General information: First Jewish presence: unknown; peak Jewish population: 80 in 1880; Jewish population in 1933: 50
Summary: The Jewish community of Saalfeld (Zalewo in today’s Poland) began to develop after laws were passed bringing about Jewish emancipation in March 1812. In 1840, the community established a prayer room on Gefaengnisgasse; the room, financed by two Jews, Laserstein and Rosenbach, was converted into a proper synagogue in 1844. Saalfeld’s Jewish cemetery, located on present-day Uliçe Sienkiewicze (Sienkiewicze Street), was consecrated in the early 19th century. We also know that the town was, at one point, home to a Jewish school. In 1931/32, the leaders of the Jewish community were Dr. Ludwig Michaelis, Bernhard Abrahmsohn and Samuel Silbermann; the treasurer was Siegfried Lehmann. That same year, two Jewish children studied religion in Saalfeld. The synagogue (at 8 Kirchenstrasse) was put up for sale in May 1938. Later that year, on Pogrom Night, the building was burned down—members of the fire department were ordered to prevent the blaze from spreading to the surrounding buildings—after which the ruins were carted away. When the town’s remaining 16 Jews were arrested, Saalfeld was declared Judenrein (“cleansed of Jews”). At least 23 local Jews perished in the Shoah. At the cemetery, one can find several intact gravestones dating from 1860 to the early 20th century.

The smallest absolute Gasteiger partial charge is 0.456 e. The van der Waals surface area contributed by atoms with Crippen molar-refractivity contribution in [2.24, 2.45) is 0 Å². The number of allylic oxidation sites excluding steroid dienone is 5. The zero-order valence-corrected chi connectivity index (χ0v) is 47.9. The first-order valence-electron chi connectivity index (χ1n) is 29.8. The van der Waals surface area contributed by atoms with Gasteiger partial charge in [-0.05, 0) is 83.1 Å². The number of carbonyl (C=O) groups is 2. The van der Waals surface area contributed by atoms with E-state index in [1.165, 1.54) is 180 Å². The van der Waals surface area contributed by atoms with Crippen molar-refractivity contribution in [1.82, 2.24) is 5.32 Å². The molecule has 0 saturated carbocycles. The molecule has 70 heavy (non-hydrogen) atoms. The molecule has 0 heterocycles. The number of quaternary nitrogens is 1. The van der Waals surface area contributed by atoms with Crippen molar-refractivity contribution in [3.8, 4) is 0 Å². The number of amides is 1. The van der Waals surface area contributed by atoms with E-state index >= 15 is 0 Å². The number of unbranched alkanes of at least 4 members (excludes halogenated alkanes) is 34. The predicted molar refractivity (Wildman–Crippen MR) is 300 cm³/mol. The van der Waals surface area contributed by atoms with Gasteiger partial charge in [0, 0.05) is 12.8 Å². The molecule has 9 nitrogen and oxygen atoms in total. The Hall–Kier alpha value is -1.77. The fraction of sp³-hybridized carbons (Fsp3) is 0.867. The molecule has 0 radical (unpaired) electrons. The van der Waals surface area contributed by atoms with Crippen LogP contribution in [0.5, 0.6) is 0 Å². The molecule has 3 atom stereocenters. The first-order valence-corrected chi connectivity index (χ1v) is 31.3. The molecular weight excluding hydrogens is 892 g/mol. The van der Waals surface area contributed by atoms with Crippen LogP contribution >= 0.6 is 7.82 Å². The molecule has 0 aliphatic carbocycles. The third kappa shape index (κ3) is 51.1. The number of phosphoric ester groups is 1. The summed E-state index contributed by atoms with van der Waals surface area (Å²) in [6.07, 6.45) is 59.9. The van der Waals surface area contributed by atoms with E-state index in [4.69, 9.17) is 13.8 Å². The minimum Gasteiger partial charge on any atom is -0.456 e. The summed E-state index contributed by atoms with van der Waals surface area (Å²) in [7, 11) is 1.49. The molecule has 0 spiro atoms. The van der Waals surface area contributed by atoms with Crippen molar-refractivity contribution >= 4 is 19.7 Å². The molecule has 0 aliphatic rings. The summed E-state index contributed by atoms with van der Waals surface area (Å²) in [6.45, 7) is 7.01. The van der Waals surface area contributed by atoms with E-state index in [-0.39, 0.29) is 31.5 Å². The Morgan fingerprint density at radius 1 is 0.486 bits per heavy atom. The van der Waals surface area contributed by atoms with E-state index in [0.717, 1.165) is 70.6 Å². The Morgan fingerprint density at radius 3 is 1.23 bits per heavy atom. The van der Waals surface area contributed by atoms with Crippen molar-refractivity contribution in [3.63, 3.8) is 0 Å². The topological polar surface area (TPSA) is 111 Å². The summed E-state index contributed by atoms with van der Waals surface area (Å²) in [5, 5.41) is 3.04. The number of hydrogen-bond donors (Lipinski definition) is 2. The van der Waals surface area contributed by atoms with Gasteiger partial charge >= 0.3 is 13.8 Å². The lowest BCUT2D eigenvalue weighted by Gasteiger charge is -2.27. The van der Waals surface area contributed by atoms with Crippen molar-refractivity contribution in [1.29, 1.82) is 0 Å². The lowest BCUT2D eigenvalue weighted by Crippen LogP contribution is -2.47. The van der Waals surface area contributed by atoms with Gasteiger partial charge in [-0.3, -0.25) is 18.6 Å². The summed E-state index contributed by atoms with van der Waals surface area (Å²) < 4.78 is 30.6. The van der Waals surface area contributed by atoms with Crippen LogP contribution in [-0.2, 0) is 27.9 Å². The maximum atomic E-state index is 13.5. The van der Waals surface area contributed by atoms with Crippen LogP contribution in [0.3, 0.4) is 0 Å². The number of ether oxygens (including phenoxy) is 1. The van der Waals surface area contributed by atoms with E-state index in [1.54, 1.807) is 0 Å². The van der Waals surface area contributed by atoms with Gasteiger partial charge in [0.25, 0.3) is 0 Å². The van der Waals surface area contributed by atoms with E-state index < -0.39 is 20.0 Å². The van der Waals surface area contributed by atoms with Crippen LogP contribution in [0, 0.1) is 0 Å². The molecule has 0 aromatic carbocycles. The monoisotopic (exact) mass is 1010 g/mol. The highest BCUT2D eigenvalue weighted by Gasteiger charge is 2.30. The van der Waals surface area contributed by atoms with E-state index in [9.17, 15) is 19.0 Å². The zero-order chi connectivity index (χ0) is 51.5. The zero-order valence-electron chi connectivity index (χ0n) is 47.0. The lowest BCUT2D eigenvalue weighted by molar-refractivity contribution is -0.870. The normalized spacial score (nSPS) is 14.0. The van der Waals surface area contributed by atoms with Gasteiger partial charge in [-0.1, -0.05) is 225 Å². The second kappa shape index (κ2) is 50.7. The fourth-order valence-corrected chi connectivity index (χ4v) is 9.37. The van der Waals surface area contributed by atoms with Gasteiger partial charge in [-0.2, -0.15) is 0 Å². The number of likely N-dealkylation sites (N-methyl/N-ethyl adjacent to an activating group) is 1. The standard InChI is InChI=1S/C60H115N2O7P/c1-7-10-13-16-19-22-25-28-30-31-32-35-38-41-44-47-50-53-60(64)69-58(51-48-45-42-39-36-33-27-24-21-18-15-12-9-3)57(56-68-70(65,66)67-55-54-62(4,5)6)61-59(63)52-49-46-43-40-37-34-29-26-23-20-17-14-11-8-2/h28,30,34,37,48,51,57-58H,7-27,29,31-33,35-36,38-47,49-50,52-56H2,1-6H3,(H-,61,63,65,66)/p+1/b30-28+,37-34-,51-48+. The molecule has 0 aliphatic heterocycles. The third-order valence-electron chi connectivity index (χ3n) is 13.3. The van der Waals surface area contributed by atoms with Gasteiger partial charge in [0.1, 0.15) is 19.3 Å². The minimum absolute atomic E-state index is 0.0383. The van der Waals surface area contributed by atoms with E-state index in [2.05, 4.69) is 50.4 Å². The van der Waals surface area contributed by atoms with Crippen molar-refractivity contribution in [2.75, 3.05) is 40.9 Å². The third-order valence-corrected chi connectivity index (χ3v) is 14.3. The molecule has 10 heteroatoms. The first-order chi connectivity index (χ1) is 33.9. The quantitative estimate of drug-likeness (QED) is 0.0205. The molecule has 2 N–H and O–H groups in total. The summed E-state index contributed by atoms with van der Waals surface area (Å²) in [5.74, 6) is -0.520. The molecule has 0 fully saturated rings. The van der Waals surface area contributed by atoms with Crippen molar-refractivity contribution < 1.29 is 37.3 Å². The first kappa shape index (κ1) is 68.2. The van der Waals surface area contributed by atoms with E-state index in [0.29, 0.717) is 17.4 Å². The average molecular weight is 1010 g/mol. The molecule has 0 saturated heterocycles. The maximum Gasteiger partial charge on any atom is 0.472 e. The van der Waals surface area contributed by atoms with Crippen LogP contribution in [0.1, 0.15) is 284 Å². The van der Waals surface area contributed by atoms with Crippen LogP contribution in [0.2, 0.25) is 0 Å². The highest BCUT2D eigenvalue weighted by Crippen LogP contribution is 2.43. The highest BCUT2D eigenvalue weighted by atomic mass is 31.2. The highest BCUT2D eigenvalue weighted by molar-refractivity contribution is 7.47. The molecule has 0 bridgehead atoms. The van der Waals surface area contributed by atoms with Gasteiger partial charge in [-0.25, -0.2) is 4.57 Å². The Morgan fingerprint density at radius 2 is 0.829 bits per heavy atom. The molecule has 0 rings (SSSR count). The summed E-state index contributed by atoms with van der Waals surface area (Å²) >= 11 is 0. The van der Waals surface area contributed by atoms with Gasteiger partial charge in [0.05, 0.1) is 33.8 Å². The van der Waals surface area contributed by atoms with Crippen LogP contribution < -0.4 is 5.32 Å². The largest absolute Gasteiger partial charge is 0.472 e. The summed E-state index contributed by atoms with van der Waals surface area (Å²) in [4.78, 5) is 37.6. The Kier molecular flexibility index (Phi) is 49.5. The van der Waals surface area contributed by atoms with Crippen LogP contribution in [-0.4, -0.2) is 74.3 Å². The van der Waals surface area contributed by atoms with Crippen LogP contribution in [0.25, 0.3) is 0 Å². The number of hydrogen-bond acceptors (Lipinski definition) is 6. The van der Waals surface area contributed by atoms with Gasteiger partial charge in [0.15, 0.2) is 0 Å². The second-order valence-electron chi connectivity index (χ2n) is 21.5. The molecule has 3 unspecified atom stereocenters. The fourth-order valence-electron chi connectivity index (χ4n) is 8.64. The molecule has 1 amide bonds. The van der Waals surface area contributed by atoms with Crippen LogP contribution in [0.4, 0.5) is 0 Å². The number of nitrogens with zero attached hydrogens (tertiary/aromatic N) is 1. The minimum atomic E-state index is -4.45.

Author / Sources: Esther Sarah Evans
Located in: east-prussia